Abyss Review (DSiWare)

Spanish development studio EnjoyUp Games is going back to basics with its line of simple pick-up and play games for the DS. Check out Glacier928’s review of Snowboard Xtreme and my take on 99 Seconds for more examples of EnjoyUp’s selection. Abyss is just one title in this line, available on the Nintendo eShop for the various DS and 3DS systems for $1.99.

Abyss is one of those titles that aims to take a simple concept and run with it. In this case, you play as a cyclopean creature armed with a light beacon, set to explore a dark, watery environment. Each stage hides six “Gaia Stones” which you need to collect before heading for the exit. More than a mere obstacle to the finish, though, your light beacon will slowly diminish, and can only be rekindled by collecting Gaia Stones. Much like the game’s concept, the controls are extremely simple. You rotate in a clockwise or counter-clockwise motion by pressing right or left, respectively, on the D-Pad or Circle Pad, while pushing any of the face buttons will propel your character forward. Your character accelerates forward and doesn’t come with any brakes, so mastering the game’s movement mechanics will definitely be one of the first things on your list. There aren’t any separate difficulty modes or online play to speak of; in fact, once you beat the game’s 12 missions, there’s very little reason to go back unless you’re interested in beating your best time on each mission; but without any online leaderboards, if you don’t share your system with any friends or family, you’ve really got no one to impress but yourself.

Abyss is reminiscent of the sort of casual game you might find on an iPhone or Android device at the same price point. Simple, straightforward, and easy to pick up and play, it’s difficult to touch on the game’s high points without acknowledging its shortcomings. Despite its simple premise, the game does have a slight learning curve to it. It isn’t immediately obvious what you’re supposed to do upon starting a game, and though you’ll obviously want to collect Gaia Stones as you come across them, trying to pass through the exit (which appears as a floating yellow orb) without collecting them all will result in the mission ending in failure, after which you’ll need start again from the beginning. Unlike similar mobile titles, Abyss doesn’t boast a whole lot of depth once you beat it. There isn’t a lot of replayability, and as far as I can tell, there are no plans to add more missions through downloadable content. However, given the game’s lack of depth, it’s doubtful more missions would expand on the game’s value much. That being said, it’s a fairly enjoyable game with decent graphics, simple-yet-elegant background music, and a decent deal at $1.99.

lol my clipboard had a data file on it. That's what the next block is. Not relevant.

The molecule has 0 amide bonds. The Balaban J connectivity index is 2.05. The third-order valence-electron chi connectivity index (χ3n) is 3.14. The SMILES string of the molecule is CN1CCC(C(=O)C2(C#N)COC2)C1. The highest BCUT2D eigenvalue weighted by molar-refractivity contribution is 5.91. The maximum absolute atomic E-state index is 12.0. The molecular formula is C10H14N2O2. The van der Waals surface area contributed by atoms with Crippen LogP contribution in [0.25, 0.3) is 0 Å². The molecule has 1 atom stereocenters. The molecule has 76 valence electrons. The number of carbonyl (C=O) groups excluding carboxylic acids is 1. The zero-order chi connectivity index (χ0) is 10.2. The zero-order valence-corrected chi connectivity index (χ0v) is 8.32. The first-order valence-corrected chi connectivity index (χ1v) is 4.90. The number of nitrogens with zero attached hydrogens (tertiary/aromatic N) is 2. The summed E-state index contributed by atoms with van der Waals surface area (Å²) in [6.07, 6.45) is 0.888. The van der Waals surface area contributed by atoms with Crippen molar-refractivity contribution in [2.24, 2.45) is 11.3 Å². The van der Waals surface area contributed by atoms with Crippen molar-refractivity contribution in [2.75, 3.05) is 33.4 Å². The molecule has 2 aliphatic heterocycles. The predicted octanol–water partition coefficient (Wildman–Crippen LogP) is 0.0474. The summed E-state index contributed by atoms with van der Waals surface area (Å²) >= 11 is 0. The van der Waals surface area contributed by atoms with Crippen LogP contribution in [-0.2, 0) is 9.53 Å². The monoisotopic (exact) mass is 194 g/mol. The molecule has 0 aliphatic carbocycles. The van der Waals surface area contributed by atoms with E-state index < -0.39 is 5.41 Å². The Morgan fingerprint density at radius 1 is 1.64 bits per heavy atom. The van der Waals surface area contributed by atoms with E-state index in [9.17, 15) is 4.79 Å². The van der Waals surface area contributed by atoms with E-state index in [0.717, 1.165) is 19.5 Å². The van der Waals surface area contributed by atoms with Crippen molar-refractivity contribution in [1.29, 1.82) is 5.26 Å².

Abyss is by no means a bad game; in fact, for a studio as small as EnjoyUp Games, it’s a solid effort. That being said, it’s no Angry Birds or Fruit Ninja. It doesn’t seem EnjoyUp Games was trying to be the next big thing in mobile games with Abyss, but that’s fine – as long as you don’t buy the game with the highest of expectations, Abyss will justify its $1.99 price tag and provide you with a decent amount of game for the 30 minutes to an hour it will last you.

Overall Score: 5.0 out of 10 = Reconsider an immediate purchase…